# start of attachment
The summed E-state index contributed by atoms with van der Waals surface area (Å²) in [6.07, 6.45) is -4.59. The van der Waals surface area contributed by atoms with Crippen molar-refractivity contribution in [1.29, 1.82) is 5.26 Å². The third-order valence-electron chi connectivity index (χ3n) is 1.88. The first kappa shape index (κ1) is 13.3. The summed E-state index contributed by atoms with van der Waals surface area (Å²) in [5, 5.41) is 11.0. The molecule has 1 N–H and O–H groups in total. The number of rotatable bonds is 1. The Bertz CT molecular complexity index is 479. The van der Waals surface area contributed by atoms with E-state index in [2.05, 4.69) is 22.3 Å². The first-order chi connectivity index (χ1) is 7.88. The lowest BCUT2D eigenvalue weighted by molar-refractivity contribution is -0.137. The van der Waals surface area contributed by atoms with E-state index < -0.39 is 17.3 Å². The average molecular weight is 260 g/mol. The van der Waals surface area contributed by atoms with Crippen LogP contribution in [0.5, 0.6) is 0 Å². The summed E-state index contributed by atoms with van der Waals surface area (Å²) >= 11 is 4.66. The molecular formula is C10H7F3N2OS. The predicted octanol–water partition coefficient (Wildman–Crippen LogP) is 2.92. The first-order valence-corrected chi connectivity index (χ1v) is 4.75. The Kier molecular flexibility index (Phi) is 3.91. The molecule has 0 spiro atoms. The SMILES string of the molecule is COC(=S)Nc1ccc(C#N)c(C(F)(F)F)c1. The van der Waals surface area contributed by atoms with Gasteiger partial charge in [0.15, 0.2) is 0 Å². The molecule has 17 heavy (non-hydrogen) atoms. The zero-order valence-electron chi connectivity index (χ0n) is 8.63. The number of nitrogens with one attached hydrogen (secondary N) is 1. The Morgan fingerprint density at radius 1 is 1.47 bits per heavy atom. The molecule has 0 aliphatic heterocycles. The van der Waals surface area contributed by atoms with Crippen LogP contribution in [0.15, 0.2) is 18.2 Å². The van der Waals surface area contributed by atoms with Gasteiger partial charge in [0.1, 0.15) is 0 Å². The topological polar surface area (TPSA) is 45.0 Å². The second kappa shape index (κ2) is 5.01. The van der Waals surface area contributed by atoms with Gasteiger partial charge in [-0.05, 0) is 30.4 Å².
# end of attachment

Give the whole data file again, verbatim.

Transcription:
The summed E-state index contributed by atoms with van der Waals surface area (Å²) in [6.07, 6.45) is -4.59. The van der Waals surface area contributed by atoms with Crippen molar-refractivity contribution in [1.29, 1.82) is 5.26 Å². The third-order valence-electron chi connectivity index (χ3n) is 1.88. The first kappa shape index (κ1) is 13.3. The summed E-state index contributed by atoms with van der Waals surface area (Å²) in [5, 5.41) is 11.0. The molecule has 1 N–H and O–H groups in total. The number of rotatable bonds is 1. The Bertz CT molecular complexity index is 479. The van der Waals surface area contributed by atoms with E-state index in [2.05, 4.69) is 22.3 Å². The first-order chi connectivity index (χ1) is 7.88. The lowest BCUT2D eigenvalue weighted by molar-refractivity contribution is -0.137. The van der Waals surface area contributed by atoms with E-state index < -0.39 is 17.3 Å². The average molecular weight is 260 g/mol. The van der Waals surface area contributed by atoms with Crippen LogP contribution in [0.5, 0.6) is 0 Å². The summed E-state index contributed by atoms with van der Waals surface area (Å²) >= 11 is 4.66. The molecular formula is C10H7F3N2OS. The predicted octanol–water partition coefficient (Wildman–Crippen LogP) is 2.92. The first-order valence-corrected chi connectivity index (χ1v) is 4.75. The Kier molecular flexibility index (Phi) is 3.91. The molecule has 0 spiro atoms. The SMILES string of the molecule is COC(=S)Nc1ccc(C#N)c(C(F)(F)F)c1. The van der Waals surface area contributed by atoms with Gasteiger partial charge in [0.15, 0.2) is 0 Å². The molecule has 17 heavy (non-hydrogen) atoms. The zero-order valence-electron chi connectivity index (χ0n) is 8.63. The number of nitrogens with one attached hydrogen (secondary N) is 1. The Morgan fingerprint density at radius 1 is 1.47 bits per heavy atom. The molecule has 0 aliphatic heterocycles. The van der Waals surface area contributed by atoms with Crippen LogP contribution in [0.15, 0.2) is 18.2 Å². The van der Waals surface area contributed by atoms with Gasteiger partial charge in [0.1, 0.15) is 0 Å². The topological polar surface area (TPSA) is 45.0 Å². The second kappa shape index (κ2) is 5.01. The van der Waals surface area contributed by atoms with Gasteiger partial charge in [-0.05, 0) is 30.4 Å².